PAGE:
Running for Rich
Council member and former Pensions Board chair Mark Williams is running a half-marathon on 12 March for his friend Richard; he explains why.
In 2020, as the world was grappling with the onset of the pandemic, my friend Richard’s daughter Mabel was diagnosed with acute lymphoblastic leukaemia, a type of blood cancer, at just two-and-a-half years old. The treatment was punishing but Mabel got through it, beat the cancer and was able to start school in September 2022.
This difficult chapter should have been enough for Richard and his family but, heartbreakingly, just as Mabel’s treatment was drawing to a close, Richard was diagnosed with a high-grade brain tumour called a glioblastoma. He has had chemotherapy and radiotherapy, but these are not cures.
However, there are other treatments available: Richard has just started cutting-edge immunotherapy treatment in Germany, with the creation of a personalised cancer vaccine.
These vaccines have had incredibly positive results – some people have gone into remission or long-exceeded their initial prognosis – but they cannot be obtained on the NHS or through private health insurance. They are only available in Germany and America, and are very expensive.
I’m running a half marathon to help raise money for Richard’s treatment. If you feel moved to donate, please visit my fundraising page: justgiving.com/crowdfunding/runforrich. Any donation of any amount would be most gratefully appreciated.
Peter William Wright
Peter Wright, who died on 14 October 2022, began his career working for an insurance broker, studying for the Chartered Insurance Institute (CII) exams. He became a CII Associate and won its HJ Greening prize for best result in the long-term business unit. This encouraged him to become an actuary and in 1977 he joined Prudential, becoming a Fellow of the Institute of Actuaries in 1979.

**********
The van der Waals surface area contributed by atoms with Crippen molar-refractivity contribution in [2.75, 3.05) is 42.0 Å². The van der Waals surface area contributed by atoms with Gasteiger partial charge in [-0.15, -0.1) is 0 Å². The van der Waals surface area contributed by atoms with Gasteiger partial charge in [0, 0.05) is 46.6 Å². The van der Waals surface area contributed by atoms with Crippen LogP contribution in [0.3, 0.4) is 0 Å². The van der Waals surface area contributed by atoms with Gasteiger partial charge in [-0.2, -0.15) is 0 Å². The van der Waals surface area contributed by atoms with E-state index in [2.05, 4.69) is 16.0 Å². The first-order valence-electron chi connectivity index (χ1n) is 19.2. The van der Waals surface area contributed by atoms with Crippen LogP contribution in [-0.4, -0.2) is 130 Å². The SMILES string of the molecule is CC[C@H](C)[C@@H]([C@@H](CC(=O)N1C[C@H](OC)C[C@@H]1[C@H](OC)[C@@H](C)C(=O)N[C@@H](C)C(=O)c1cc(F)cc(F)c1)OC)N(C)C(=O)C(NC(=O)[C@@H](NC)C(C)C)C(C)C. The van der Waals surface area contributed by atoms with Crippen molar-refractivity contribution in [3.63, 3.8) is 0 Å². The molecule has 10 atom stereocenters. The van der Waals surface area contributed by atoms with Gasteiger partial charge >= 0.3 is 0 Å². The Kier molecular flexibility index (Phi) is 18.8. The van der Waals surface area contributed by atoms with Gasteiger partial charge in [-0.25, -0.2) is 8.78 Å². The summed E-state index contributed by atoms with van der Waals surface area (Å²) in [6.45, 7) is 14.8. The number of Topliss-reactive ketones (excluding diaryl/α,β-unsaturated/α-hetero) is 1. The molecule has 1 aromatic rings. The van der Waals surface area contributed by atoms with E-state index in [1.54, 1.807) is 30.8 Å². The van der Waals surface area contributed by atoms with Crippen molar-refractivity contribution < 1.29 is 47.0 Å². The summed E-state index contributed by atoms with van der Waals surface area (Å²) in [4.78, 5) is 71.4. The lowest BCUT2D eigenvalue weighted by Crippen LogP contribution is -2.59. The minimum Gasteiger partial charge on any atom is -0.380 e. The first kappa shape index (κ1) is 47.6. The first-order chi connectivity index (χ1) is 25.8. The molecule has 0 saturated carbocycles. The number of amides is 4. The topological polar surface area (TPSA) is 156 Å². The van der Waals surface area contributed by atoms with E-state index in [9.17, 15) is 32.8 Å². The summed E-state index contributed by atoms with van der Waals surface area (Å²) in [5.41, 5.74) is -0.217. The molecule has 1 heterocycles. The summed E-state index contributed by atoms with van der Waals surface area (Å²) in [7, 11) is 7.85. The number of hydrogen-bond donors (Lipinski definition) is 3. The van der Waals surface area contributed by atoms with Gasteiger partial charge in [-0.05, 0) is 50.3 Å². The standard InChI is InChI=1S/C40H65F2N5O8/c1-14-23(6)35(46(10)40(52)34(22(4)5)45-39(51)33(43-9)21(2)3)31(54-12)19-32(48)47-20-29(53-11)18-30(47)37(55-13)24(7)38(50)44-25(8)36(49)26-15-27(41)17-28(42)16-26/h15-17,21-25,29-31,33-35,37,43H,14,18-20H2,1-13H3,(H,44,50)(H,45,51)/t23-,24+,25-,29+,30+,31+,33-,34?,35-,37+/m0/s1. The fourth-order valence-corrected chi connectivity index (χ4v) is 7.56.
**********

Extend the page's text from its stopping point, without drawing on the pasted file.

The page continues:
In the late 1980s, Peter was seconded from Prudential to the Life Assurance and Unit Trust Regulatory Organisation, where his strong sense of right and wrong came to the fore as he tried to get the industry to abandon some of its more questionable practices.
Peter then returned to Prudential, becoming Number 2 in the central actuarial team under chief actuary Peter Nowell.
Peter made a huge contribution to his profession, contributing his expertise in life assurance and general insurance. He had the knowledge, experience, credibility and willingness to get involved, becoming a member of the Life Board and the General Insurance Board for four years, the last two of which he served as chair. He was also on the Institute’s Council from 1996 to 2008, and was its vice-president 2004-06.
His long and consistent service to the profession was recognised by his fellow professionals in 2010, when he was a recipient of the President’s Award.
In the late 1990s, Peter chaired a working party looking at, among other things, proposed changes to reserving methods for certain with-profits contracts. The proposals would have increased the reserves required by many insurance companies. Actuaries working at some of these companies argued strongly against the proposals when they were debated, but they were ultimately implemented by the regulator – once again, Peter had been ahead of the crowd in recognising the need for change.
Peter left Prudential in 1999 and brought his knowledge of regulation and accounting issues, his skills in producing written material and making speeches, and his sense of humour to Tillinghast, becoming a principal there in 2004.
As a consultant, Peter started working as appointed actuary to Countrywide Assured in 2001. After retiring from Tillinghast at the end of 2007, he became a non-executive director to its parent company Chesnara.
Peter was a keen bridge player and played tennis up until last summer. He is survived by Ginny, his wife of 50 years, his son Will, daughter Alice and their families.
It is with great regret that we announce the death of the following members. We offer our condolences to their families, friends and colleagues.
David Johnson, a Fellow who joined in 1973, died aged 71
Roger Eddleston, a Fellow who joined in 1971
Colin Morrison, a Fellow who joined in 1962, died aged 89
Kenneth Hartwell, a Fellow who joined in 1962, died aged 84
Albert Spedding,a Fellow who joined in 1953
Paul Bunzl, a Fellow who joined in 1988, died aged 60